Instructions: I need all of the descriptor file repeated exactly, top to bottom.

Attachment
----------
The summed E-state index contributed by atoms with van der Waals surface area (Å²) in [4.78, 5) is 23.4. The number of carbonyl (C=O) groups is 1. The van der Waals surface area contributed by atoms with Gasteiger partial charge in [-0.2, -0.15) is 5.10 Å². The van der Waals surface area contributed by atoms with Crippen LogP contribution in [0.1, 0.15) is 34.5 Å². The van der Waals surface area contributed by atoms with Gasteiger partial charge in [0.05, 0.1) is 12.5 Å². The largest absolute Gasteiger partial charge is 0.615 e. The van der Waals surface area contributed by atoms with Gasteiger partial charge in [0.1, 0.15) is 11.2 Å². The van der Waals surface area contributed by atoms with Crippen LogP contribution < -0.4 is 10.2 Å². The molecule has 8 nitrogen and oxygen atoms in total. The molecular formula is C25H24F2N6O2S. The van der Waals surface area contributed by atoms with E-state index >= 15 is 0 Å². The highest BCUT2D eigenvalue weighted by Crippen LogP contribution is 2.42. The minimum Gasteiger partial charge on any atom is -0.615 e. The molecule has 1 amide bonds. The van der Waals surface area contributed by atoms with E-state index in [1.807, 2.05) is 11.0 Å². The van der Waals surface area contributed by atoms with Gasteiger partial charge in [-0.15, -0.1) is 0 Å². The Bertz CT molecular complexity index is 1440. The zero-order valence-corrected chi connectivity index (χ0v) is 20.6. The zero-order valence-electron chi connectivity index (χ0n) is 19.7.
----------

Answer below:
The summed E-state index contributed by atoms with van der Waals surface area (Å²) in [4.78, 5) is 23.4. The number of carbonyl (C=O) groups is 1. The van der Waals surface area contributed by atoms with Gasteiger partial charge in [-0.2, -0.15) is 5.10 Å². The van der Waals surface area contributed by atoms with Crippen LogP contribution in [0.1, 0.15) is 34.5 Å². The van der Waals surface area contributed by atoms with Gasteiger partial charge in [0.05, 0.1) is 12.5 Å². The largest absolute Gasteiger partial charge is 0.615 e. The van der Waals surface area contributed by atoms with Gasteiger partial charge in [0.1, 0.15) is 11.2 Å². The van der Waals surface area contributed by atoms with Crippen LogP contribution < -0.4 is 10.2 Å². The molecule has 8 nitrogen and oxygen atoms in total. The molecular formula is C25H24F2N6O2S. The van der Waals surface area contributed by atoms with E-state index >= 15 is 0 Å². The highest BCUT2D eigenvalue weighted by Crippen LogP contribution is 2.42. The minimum Gasteiger partial charge on any atom is -0.615 e. The molecule has 1 amide bonds. The van der Waals surface area contributed by atoms with E-state index in [1.807, 2.05) is 11.0 Å². The van der Waals surface area contributed by atoms with Gasteiger partial charge in [-0.15, -0.1) is 0 Å². The Bertz CT molecular complexity index is 1440. The zero-order valence-corrected chi connectivity index (χ0v) is 20.6. The zero-order valence-electron chi connectivity index (χ0n) is 19.7.